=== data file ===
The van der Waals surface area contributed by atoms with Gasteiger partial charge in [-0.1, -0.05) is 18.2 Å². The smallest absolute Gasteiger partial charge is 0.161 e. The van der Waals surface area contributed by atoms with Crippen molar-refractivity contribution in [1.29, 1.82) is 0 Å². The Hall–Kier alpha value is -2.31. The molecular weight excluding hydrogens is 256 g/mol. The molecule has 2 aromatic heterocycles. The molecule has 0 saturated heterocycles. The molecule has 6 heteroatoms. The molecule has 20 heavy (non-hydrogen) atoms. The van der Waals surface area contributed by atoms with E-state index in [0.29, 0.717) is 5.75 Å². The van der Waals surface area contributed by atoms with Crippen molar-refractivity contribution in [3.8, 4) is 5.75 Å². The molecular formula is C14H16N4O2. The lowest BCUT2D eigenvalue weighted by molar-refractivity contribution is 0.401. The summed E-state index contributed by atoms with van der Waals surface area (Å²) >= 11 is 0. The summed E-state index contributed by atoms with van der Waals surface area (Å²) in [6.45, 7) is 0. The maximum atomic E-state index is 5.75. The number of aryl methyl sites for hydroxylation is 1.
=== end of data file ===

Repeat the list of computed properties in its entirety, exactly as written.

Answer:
The van der Waals surface area contributed by atoms with Gasteiger partial charge in [-0.1, -0.05) is 18.2 Å². The smallest absolute Gasteiger partial charge is 0.161 e. The van der Waals surface area contributed by atoms with Crippen molar-refractivity contribution in [1.29, 1.82) is 0 Å². The Hall–Kier alpha value is -2.31. The molecular weight excluding hydrogens is 256 g/mol. The molecule has 2 aromatic heterocycles. The molecule has 0 saturated heterocycles. The molecule has 6 heteroatoms. The molecule has 20 heavy (non-hydrogen) atoms. The van der Waals surface area contributed by atoms with E-state index in [0.29, 0.717) is 5.75 Å². The van der Waals surface area contributed by atoms with Crippen molar-refractivity contribution in [3.8, 4) is 5.75 Å². The molecular formula is C14H16N4O2. The lowest BCUT2D eigenvalue weighted by molar-refractivity contribution is 0.401. The summed E-state index contributed by atoms with van der Waals surface area (Å²) >= 11 is 0. The summed E-state index contributed by atoms with van der Waals surface area (Å²) in [6.45, 7) is 0. The maximum atomic E-state index is 5.75. The number of aryl methyl sites for hydroxylation is 1.